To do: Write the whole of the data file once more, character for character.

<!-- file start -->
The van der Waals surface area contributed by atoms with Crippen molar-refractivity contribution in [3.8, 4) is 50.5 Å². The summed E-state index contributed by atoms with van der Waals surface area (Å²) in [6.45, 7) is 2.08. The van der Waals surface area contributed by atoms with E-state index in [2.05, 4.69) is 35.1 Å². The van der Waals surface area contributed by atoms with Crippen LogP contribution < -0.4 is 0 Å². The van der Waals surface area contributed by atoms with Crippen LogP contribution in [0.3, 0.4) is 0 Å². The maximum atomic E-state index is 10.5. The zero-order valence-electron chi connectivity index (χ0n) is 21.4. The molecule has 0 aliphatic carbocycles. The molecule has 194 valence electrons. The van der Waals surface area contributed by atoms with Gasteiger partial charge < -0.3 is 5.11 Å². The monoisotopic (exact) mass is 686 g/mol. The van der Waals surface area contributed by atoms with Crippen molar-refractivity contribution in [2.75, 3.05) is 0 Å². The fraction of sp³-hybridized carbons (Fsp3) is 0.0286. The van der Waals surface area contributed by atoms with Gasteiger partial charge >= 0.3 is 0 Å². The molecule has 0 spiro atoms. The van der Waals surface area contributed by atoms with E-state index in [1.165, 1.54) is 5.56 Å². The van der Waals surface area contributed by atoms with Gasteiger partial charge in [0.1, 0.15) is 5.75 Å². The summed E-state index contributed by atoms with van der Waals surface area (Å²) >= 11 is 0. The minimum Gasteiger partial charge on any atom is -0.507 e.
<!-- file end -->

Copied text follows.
The van der Waals surface area contributed by atoms with Crippen molar-refractivity contribution in [3.8, 4) is 50.5 Å². The summed E-state index contributed by atoms with van der Waals surface area (Å²) in [6.45, 7) is 2.08. The van der Waals surface area contributed by atoms with E-state index in [2.05, 4.69) is 35.1 Å². The van der Waals surface area contributed by atoms with Crippen LogP contribution < -0.4 is 0 Å². The van der Waals surface area contributed by atoms with Crippen LogP contribution in [0.3, 0.4) is 0 Å². The maximum atomic E-state index is 10.5. The zero-order valence-electron chi connectivity index (χ0n) is 21.4. The molecule has 0 aliphatic carbocycles. The molecule has 194 valence electrons. The van der Waals surface area contributed by atoms with Gasteiger partial charge < -0.3 is 5.11 Å². The monoisotopic (exact) mass is 686 g/mol. The van der Waals surface area contributed by atoms with Crippen molar-refractivity contribution in [2.75, 3.05) is 0 Å². The fraction of sp³-hybridized carbons (Fsp3) is 0.0286. The van der Waals surface area contributed by atoms with Gasteiger partial charge >= 0.3 is 0 Å². The molecule has 0 spiro atoms. The van der Waals surface area contributed by atoms with E-state index in [1.165, 1.54) is 5.56 Å². The van der Waals surface area contributed by atoms with Gasteiger partial charge in [0.1, 0.15) is 5.75 Å². The summed E-state index contributed by atoms with van der Waals surface area (Å²) >= 11 is 0. The minimum Gasteiger partial charge on any atom is -0.507 e.